This will involve combining utility with comfort as these changes also frequently result in enhanced driving comfort. For instance, if the front and rear windshield heating is operated at a higher power of 1.5kW at 48V, the fan only needs to rotate at a lower speed. The PTC auxiliary heater in the 48V electrical system is also available with full power at idle speed and immediately after the engine is started. This allows it to heat up the interior compartment, engine, and transmission before the engine warms up. This is all the more important in hybrid vehicles as the electric motor generates virtually no waste heat.
In the context of the engine's automatic start/stop system, the 48V electrical system also allows swift, smooth starting without the internal combustion engine, for instance, in stop/start traffic. If the compressor for the climate control system is connected to the 48V electrical system, the PTC heater, ventilation and fans as well as a contact heater can continue to operate for up to approximately three minutes, even during an automatic engine stop.
Components in the 48V electrical system
The key components of the 48V electrical system are the start/stop generator, the battery – currently based on lithium ion technology – as well as the electric steering and heaters. This requires a new design for all corresponding control units to ensure that they meet the changed requirements that apply at higher voltages.
The starter generator and the power electronics can be implemented with a claw pole machine or a synchronous machine. The claw pole variant is more closely aligned with the 12V standard, enables cost-effective mass production and is easier to integrate into new vehicles. However, the V-belt has a negative influence on the torque transmission, and the lifetime of the slip-ring system is limited. In the synchronous machine, the permanent magnet ensures maximum power density. Since it does not use a slip ring, it is practically maintenance-free. The disadvantages are the higher costs, more complex integration, and the machine's use of rare earth elements.
The battery system includes the battery cells themselves, a cooling system, the specific housing and stack structure, the cell balancing and a sophisticated battery management system. The latter uses various diagnostic functions such as temperature monitoring, overvoltage and undervoltage monitoring to ensure that the battery cells remain within their safe working range. In this regard, a whole range of design goals must be taken into account, above all rapid charging at 12kW, high energy density, compliance with crash requirements as well as a long lifetime coupled with minimum cost. Lithium ion batteries meet most of these requirements. Cylindrical cells also offer the advantage of coming in cost-effective standard sizes that can be connected in parallel and in series as a stack. Determining the State-of-Health (S-o-H) of the battery cells poses and additional challenge. Current battery management systems adhere to strict documenting procedures to record the charging and discharging operations. In the process, they accumulate vast quantities of data due to the complicated Coulomb counting procedures, ultimately in order to draw conclusions regarding the state of the battery. The measurement of complex impedances under real-world conditions as a means of making statements about the S-o-H of the battery is currently neither cost-effective nor ready for series production. It is precisely in this area of battery management systems that Rutronik is actively driving research and development together with leading universities.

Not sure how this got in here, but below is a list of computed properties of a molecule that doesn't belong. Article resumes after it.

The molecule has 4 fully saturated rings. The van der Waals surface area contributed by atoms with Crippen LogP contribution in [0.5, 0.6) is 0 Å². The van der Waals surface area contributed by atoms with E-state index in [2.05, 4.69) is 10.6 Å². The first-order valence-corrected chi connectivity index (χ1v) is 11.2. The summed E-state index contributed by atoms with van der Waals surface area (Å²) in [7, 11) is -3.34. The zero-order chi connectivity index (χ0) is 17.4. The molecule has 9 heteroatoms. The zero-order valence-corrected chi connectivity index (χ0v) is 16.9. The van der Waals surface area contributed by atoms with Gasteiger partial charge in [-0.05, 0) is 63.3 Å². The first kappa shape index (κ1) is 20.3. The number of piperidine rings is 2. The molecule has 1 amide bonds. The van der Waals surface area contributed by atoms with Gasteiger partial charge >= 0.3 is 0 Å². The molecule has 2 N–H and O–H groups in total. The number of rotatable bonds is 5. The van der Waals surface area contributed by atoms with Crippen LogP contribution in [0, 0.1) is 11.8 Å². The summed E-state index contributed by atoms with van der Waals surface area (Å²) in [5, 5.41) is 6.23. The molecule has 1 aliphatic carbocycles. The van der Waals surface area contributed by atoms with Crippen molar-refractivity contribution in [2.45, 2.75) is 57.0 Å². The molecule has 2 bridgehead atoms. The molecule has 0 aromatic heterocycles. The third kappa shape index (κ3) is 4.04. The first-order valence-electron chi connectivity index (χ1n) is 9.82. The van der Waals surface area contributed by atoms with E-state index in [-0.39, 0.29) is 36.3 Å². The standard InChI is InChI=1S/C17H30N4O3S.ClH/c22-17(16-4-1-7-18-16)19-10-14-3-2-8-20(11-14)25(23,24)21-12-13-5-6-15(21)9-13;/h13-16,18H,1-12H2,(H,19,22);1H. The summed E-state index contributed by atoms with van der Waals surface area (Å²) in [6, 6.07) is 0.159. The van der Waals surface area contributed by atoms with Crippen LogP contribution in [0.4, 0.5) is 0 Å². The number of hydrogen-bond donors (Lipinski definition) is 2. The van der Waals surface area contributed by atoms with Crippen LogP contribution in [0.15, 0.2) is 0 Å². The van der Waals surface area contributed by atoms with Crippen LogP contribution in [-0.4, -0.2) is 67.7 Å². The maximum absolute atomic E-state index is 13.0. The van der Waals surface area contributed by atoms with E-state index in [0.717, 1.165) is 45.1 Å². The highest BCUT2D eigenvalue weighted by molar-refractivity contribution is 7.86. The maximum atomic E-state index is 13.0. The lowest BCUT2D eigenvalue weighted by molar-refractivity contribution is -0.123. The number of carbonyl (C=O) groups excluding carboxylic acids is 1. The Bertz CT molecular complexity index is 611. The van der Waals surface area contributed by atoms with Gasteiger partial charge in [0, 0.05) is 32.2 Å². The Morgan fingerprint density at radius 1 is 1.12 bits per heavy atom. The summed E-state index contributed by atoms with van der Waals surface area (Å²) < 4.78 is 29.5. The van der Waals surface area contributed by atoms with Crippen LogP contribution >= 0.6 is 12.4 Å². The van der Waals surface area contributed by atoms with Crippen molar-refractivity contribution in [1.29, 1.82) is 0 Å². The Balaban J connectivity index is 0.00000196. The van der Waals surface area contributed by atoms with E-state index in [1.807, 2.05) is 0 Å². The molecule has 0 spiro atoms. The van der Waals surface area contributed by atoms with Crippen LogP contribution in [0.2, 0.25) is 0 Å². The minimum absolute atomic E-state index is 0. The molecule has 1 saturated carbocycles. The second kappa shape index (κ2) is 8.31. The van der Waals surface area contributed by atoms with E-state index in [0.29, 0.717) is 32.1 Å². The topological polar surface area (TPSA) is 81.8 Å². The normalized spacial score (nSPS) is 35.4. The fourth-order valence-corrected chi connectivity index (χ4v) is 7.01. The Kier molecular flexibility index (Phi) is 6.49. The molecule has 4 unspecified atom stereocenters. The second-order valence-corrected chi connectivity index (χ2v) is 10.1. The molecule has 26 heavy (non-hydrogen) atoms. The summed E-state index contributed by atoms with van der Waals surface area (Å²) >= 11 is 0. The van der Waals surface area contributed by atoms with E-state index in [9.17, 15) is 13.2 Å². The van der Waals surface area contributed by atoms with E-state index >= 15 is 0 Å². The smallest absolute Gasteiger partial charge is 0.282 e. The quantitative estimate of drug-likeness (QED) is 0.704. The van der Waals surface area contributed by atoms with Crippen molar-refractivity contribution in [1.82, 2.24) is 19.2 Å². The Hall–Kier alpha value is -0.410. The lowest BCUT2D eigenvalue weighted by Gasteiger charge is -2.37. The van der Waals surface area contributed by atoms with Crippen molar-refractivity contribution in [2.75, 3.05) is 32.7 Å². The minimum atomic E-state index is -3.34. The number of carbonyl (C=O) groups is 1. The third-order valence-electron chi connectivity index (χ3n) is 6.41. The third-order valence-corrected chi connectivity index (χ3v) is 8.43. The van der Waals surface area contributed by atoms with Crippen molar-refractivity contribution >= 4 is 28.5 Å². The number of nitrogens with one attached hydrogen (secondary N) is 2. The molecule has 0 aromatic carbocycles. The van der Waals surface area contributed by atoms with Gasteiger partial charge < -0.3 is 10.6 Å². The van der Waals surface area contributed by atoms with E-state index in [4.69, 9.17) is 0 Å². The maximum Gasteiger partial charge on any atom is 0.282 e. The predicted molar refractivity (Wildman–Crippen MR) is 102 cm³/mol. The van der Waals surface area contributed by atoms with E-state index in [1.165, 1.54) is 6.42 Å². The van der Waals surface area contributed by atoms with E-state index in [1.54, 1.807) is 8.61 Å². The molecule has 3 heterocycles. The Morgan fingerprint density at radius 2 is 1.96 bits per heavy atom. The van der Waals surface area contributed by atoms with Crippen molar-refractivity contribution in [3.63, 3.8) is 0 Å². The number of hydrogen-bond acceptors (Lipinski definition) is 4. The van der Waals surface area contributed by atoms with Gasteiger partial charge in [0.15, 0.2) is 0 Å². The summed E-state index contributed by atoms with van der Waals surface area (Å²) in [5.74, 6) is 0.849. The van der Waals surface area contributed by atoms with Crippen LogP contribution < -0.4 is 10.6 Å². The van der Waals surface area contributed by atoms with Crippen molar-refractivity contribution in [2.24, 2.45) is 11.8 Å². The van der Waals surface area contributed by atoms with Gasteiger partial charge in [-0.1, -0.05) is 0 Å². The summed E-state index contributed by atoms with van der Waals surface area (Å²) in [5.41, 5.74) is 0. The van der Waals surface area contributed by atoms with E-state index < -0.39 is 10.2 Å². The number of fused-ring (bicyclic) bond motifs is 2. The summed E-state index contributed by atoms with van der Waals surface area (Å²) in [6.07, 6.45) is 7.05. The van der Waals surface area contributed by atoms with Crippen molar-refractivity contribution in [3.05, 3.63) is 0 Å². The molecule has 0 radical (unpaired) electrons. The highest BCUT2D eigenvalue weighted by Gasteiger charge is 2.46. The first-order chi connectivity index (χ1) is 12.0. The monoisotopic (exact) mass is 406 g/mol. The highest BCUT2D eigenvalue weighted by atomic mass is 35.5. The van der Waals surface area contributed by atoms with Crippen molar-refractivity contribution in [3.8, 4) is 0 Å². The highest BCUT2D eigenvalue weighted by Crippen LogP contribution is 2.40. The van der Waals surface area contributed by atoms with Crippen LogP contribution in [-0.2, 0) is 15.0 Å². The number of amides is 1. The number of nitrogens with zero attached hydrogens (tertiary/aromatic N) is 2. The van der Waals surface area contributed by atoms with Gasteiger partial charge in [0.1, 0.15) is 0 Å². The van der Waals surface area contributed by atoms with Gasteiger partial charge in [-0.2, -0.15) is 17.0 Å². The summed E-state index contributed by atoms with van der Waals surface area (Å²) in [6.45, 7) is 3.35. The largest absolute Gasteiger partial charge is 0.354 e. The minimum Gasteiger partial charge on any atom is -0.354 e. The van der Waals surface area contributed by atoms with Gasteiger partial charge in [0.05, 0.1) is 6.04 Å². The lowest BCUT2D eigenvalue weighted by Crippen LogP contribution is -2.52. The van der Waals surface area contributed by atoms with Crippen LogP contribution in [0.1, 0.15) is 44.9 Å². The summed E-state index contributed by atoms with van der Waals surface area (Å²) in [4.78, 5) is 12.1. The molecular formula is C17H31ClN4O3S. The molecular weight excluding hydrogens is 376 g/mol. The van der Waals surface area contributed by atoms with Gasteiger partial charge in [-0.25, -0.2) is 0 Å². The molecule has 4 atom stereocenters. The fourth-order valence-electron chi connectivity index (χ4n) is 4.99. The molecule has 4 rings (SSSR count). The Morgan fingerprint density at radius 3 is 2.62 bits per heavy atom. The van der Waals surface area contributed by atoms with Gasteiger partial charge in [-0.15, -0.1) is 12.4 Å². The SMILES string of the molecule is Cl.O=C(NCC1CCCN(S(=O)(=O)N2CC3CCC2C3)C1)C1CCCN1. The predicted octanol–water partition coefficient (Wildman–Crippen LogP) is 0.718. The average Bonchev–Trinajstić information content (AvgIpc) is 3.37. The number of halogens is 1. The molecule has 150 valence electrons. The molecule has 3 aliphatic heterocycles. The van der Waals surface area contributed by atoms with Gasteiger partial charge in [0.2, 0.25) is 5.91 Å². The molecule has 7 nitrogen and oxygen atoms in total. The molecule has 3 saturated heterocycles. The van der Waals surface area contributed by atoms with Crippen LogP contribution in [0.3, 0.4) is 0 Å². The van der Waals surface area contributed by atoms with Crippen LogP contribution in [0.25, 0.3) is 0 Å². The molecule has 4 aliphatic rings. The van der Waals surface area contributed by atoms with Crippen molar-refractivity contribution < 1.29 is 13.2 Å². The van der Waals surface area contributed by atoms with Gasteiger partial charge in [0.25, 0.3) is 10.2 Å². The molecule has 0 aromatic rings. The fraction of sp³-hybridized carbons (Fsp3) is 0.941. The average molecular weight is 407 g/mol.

A core component of the 48V subsidiary electrical system is also the bidirectional DC/DC converter that connects both systems. This unit typically offers an output of 3kW with peaks of up to 3.5kW for 2s and is passively cooled to achieve efficiency of at least 96%.
Various suppliers are already offering solutions that meet the new requirements of the 48V electrical system. For instance, tier-1 supplier Valeo has developed solutions to support the powertrains. Others such as Continental, Bosch, Preh or Delphi are preparing solutions of their own.
However, as neither mild nor full hybrid vehicles are to be seen in large numbers on the roads, the segment is relatively uninteresting in financial terms for the distribution sector – for the time being. For when it comes to meeting the CO2 regulations, there is no alternative. A further boost is provided by the policymakers with their electromobility support program. With help of funding for electric vehicles, which also includes hybrid models, tax incentives and the roll-out of charging points, the objective is to bring half a million electric vehicles onto German roads by 2020.
To achieve this goal, the Automotive Business Unit at Rutronik is offering its automotive customers a range of carefully chosen components from select suppliers as well as specific technical and commercial support at global level. In close cooperation and coordination with selected suppliers and their specific latest-generation automotive components, the Automotive Business Unit supports defined focus customers in meeting the current challenges across the wide range of automotive applications, specifically in the area of e-mobility. Other areas of focus of these activities and applications include car-to-car communication, infotainment, driver assistance systems and lighting, as well as the continuously rising safety requirements according to ISO 26262, which also cover on-board electrical applications.
Worldwide customer support
With its international and cross-location orientation, the Automotive Business Unit offers customers support across the world. For on-site support, it works together with the local Rutronik field application engineers and business development managers.